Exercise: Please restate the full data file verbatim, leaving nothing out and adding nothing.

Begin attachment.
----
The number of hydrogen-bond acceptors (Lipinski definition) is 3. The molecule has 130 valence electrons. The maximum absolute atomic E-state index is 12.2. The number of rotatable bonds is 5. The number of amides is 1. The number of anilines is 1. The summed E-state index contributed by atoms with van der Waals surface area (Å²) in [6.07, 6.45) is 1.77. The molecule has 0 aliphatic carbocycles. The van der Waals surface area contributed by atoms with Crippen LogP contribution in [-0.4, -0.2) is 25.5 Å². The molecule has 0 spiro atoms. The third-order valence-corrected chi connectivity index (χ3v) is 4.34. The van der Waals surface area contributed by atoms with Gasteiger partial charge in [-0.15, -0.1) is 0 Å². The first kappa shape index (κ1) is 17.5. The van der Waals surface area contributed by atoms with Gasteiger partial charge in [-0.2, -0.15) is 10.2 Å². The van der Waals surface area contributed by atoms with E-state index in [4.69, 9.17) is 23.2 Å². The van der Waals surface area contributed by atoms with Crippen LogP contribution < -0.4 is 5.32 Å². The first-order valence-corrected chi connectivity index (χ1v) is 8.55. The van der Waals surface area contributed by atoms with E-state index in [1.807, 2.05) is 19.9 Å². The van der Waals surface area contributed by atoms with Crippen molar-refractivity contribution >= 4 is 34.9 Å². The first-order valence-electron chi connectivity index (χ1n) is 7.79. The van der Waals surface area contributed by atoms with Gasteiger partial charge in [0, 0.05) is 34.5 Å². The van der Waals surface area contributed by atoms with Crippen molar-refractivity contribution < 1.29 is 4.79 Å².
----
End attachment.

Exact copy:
The number of hydrogen-bond acceptors (Lipinski definition) is 3. The molecule has 130 valence electrons. The maximum absolute atomic E-state index is 12.2. The number of rotatable bonds is 5. The number of amides is 1. The number of anilines is 1. The summed E-state index contributed by atoms with van der Waals surface area (Å²) in [6.07, 6.45) is 1.77. The molecule has 0 aliphatic carbocycles. The van der Waals surface area contributed by atoms with Crippen LogP contribution in [-0.4, -0.2) is 25.5 Å². The molecule has 0 spiro atoms. The third-order valence-corrected chi connectivity index (χ3v) is 4.34. The van der Waals surface area contributed by atoms with Gasteiger partial charge in [-0.15, -0.1) is 0 Å². The first kappa shape index (κ1) is 17.5. The van der Waals surface area contributed by atoms with Gasteiger partial charge in [-0.2, -0.15) is 10.2 Å². The van der Waals surface area contributed by atoms with E-state index in [4.69, 9.17) is 23.2 Å². The van der Waals surface area contributed by atoms with Crippen LogP contribution < -0.4 is 5.32 Å². The first-order valence-corrected chi connectivity index (χ1v) is 8.55. The van der Waals surface area contributed by atoms with E-state index in [1.807, 2.05) is 19.9 Å². The van der Waals surface area contributed by atoms with Crippen molar-refractivity contribution >= 4 is 34.9 Å². The first-order valence-electron chi connectivity index (χ1n) is 7.79. The van der Waals surface area contributed by atoms with Gasteiger partial charge in [0, 0.05) is 34.5 Å². The van der Waals surface area contributed by atoms with Crippen molar-refractivity contribution < 1.29 is 4.79 Å².